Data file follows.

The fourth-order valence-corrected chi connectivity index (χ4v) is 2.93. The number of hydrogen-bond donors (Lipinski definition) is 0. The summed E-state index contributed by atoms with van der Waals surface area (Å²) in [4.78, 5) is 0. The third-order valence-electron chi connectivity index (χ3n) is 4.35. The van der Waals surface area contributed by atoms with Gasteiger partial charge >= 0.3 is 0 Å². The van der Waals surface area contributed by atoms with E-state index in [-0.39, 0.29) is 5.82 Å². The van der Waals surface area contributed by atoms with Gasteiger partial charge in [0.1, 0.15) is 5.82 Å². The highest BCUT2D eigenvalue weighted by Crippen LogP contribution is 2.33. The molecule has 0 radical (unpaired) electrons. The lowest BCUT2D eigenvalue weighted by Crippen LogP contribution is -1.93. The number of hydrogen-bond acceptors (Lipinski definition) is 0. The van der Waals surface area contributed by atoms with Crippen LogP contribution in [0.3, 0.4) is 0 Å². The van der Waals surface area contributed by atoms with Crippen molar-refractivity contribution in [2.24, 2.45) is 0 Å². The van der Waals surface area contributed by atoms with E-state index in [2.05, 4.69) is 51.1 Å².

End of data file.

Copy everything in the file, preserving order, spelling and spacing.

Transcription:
The fourth-order valence-corrected chi connectivity index (χ4v) is 2.93. The number of hydrogen-bond donors (Lipinski definition) is 0. The summed E-state index contributed by atoms with van der Waals surface area (Å²) in [4.78, 5) is 0. The third-order valence-electron chi connectivity index (χ3n) is 4.35. The van der Waals surface area contributed by atoms with Gasteiger partial charge >= 0.3 is 0 Å². The van der Waals surface area contributed by atoms with E-state index in [-0.39, 0.29) is 5.82 Å². The van der Waals surface area contributed by atoms with Gasteiger partial charge in [0.1, 0.15) is 5.82 Å². The highest BCUT2D eigenvalue weighted by Crippen LogP contribution is 2.33. The molecule has 0 radical (unpaired) electrons. The lowest BCUT2D eigenvalue weighted by Crippen LogP contribution is -1.93. The number of hydrogen-bond acceptors (Lipinski definition) is 0. The van der Waals surface area contributed by atoms with Crippen LogP contribution in [0.3, 0.4) is 0 Å². The van der Waals surface area contributed by atoms with Crippen molar-refractivity contribution in [2.24, 2.45) is 0 Å². The van der Waals surface area contributed by atoms with E-state index in [2.05, 4.69) is 51.1 Å².